D.L. Mayfield

living in the upside-down kingdom

Filtering by Tag: elementary school

day 7

The baby was up at 4:45 today. Usually my husband gets up with him and feeds him breakfast and starts the french press. But I felt guilty this morning, since he is working all day and has a meeting at night. I got out of bed, feeling miserably tired. My daughter was awoken by the commotion, and I know she will crash emotionally this afternoon. It is dark outside and dark in my thoughts, I will forever be imprisoned by the needs and schedules and sensitivities of my children, my life will never be my own again, I will never sleep in I will never get to hang out with people I will never not have children that melt down between the hours of 4-6pm. I am cursing daylight savings in my mind, for putting us back ever farther than we already were on the no-sleep train.

Then later (it feels like so much later) we walked to school. We crunched the leaves and said hi to the people we know (more and more with each day). I am not friends with anyone besides us who has a car, and most people in the neighborhood walk. A mother asked how my baby is feeling. A father told us that his grandpa just died, that is why his son missed three days of school last week. Children streamed into the building, the vast majority of them getting their first meal of the day there. I realized that because of the time change, these children will not have to walk to school in the dark anymore. It will be just the tiniest bit safer for them, wandering the streets with no sidewalks to that bright, busy building where they spend so much time.

Tomorrow, when my baby wakes up much too early, I will think about this, the need for more light in our lives. And I will try to be grateful for the sun that is just starting to come out, to cast a glow on all these precious souls, even if it might be hidden behind clouds as far as the eye can see.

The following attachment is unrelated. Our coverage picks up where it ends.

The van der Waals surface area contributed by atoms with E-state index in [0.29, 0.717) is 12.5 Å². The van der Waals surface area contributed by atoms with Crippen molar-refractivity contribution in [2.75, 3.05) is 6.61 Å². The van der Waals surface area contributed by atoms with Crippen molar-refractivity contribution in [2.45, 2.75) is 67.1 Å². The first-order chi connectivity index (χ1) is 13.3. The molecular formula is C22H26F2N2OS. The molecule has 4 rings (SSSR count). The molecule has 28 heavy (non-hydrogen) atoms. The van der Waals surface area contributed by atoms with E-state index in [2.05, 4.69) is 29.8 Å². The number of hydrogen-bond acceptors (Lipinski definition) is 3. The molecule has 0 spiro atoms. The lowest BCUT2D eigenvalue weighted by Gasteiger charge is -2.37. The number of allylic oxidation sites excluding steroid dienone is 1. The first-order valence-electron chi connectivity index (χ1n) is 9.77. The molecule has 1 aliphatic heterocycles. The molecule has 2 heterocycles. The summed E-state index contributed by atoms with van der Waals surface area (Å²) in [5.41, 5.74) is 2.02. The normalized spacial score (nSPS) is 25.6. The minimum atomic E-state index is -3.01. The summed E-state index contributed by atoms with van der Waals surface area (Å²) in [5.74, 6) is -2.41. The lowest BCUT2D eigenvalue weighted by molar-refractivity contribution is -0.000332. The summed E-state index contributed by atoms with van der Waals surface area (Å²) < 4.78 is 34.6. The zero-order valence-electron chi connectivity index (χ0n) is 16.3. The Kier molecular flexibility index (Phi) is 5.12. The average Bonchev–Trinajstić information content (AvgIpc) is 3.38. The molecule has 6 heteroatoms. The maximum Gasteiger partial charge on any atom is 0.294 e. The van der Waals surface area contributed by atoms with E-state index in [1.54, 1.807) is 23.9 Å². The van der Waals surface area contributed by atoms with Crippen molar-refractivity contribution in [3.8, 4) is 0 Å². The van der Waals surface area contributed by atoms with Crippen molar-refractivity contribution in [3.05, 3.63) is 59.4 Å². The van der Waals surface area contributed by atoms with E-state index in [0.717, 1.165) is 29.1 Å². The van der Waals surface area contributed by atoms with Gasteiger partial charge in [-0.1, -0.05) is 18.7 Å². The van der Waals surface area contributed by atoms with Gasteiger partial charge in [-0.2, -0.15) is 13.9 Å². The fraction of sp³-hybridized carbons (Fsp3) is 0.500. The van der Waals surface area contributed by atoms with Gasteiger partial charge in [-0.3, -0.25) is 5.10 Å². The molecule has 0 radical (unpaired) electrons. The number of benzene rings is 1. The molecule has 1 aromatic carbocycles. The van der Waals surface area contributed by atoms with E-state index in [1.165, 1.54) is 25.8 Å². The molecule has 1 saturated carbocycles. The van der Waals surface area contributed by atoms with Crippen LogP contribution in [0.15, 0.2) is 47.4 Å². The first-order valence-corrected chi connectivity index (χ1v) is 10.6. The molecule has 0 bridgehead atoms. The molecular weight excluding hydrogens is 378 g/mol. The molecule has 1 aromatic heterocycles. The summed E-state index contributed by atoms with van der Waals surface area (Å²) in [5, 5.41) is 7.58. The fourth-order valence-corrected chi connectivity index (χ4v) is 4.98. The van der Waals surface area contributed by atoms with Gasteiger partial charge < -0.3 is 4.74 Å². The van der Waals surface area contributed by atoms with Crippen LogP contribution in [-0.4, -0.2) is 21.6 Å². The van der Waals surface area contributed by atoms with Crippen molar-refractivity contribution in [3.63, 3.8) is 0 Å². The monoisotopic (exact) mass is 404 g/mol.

day 2

I have a photo that I treasure, that I have carried with me on so many moves. It is a picture of when I first started mentoring a family of Somali Bantu girls, it was taken at a brown and barren school playground at the height of summer. Me, with short brown hair, squinting into the sun, arms draped awkwardly around the girls, being a good volunteer. The girls stare straight into the camera, no smiles, all fierceness. At that time, I was living with a friend on the outer edges of Portland, sleeping hard at night and spending most of my days at Bible College or my Starbucks job or hanging out with refugees. But this day I had driven the girls over to my neck of the woods to play at the park across the street. Someone, I don't remember who, but probably my roommate who I call Jan in my book (the person who first introduced me to the refugees), took my picture with the three girls. Sometimes, even to this day, one of the younger two will pick up the picture and make a comment about it, how young they looked, how they weren't wearing headscarves yet. 

 

Today, I walked by that exact same spot. It's over a decade later, and my daughter now attends that same elementary school. Would I have ever guessed at the cycles of my life? This picture I have carried and prayed over as if it were an icon, keeping me close to these girls even as they spread out, ever farther away from me--I have come back to it. That grass, that broken playground equipment, is now a part of my home. I walk around the edges of the school, and I see the kids running and hear their shrieks from long distances away. Oh, the great cloud of witnesses must look like this. Little children, of every size and color, pumping their legs as fast as they can, hoping to break free of all that constrains them.

 

 

 

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